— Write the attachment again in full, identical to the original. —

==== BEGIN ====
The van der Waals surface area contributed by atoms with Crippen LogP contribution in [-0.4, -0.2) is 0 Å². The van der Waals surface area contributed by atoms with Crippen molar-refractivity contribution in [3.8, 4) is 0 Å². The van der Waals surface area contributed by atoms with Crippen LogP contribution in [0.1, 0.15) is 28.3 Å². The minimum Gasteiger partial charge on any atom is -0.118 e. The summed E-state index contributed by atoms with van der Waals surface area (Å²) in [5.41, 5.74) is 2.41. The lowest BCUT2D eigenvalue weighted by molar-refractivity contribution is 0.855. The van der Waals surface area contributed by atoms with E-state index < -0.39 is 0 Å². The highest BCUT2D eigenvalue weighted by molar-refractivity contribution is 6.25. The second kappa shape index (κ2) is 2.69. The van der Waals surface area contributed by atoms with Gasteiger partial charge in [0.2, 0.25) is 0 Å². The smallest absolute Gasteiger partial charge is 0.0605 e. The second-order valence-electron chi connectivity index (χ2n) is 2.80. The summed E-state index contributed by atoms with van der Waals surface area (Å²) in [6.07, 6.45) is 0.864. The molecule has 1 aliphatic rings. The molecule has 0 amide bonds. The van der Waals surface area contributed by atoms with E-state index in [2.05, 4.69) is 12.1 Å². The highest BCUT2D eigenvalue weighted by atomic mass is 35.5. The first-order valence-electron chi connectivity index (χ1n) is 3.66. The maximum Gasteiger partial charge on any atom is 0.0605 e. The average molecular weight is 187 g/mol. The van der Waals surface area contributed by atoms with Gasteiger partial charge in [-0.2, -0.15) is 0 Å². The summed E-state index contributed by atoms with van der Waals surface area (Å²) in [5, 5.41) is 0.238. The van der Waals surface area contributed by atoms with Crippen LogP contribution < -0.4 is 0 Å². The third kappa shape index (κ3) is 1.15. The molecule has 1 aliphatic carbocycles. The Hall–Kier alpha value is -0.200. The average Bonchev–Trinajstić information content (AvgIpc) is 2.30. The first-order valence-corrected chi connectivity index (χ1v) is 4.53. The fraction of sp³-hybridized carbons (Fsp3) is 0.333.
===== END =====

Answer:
The van der Waals surface area contributed by atoms with Crippen LogP contribution in [-0.4, -0.2) is 0 Å². The van der Waals surface area contributed by atoms with Crippen molar-refractivity contribution in [3.8, 4) is 0 Å². The van der Waals surface area contributed by atoms with Crippen LogP contribution in [0.1, 0.15) is 28.3 Å². The minimum Gasteiger partial charge on any atom is -0.118 e. The summed E-state index contributed by atoms with van der Waals surface area (Å²) in [5.41, 5.74) is 2.41. The lowest BCUT2D eigenvalue weighted by molar-refractivity contribution is 0.855. The van der Waals surface area contributed by atoms with E-state index < -0.39 is 0 Å². The highest BCUT2D eigenvalue weighted by molar-refractivity contribution is 6.25. The second kappa shape index (κ2) is 2.69. The van der Waals surface area contributed by atoms with Gasteiger partial charge in [0.2, 0.25) is 0 Å². The smallest absolute Gasteiger partial charge is 0.0605 e. The second-order valence-electron chi connectivity index (χ2n) is 2.80. The summed E-state index contributed by atoms with van der Waals surface area (Å²) in [6.07, 6.45) is 0.864. The molecule has 1 aliphatic rings. The molecule has 0 amide bonds. The van der Waals surface area contributed by atoms with E-state index in [2.05, 4.69) is 12.1 Å². The highest BCUT2D eigenvalue weighted by atomic mass is 35.5. The first-order valence-electron chi connectivity index (χ1n) is 3.66. The maximum Gasteiger partial charge on any atom is 0.0605 e. The average molecular weight is 187 g/mol. The van der Waals surface area contributed by atoms with Gasteiger partial charge in [-0.2, -0.15) is 0 Å². The summed E-state index contributed by atoms with van der Waals surface area (Å²) in [5, 5.41) is 0.238. The van der Waals surface area contributed by atoms with Crippen LogP contribution < -0.4 is 0 Å². The third kappa shape index (κ3) is 1.15. The molecule has 1 aliphatic carbocycles. The Hall–Kier alpha value is -0.200. The average Bonchev–Trinajstić information content (AvgIpc) is 2.30. The first-order valence-corrected chi connectivity index (χ1v) is 4.53. The fraction of sp³-hybridized carbons (Fsp3) is 0.333.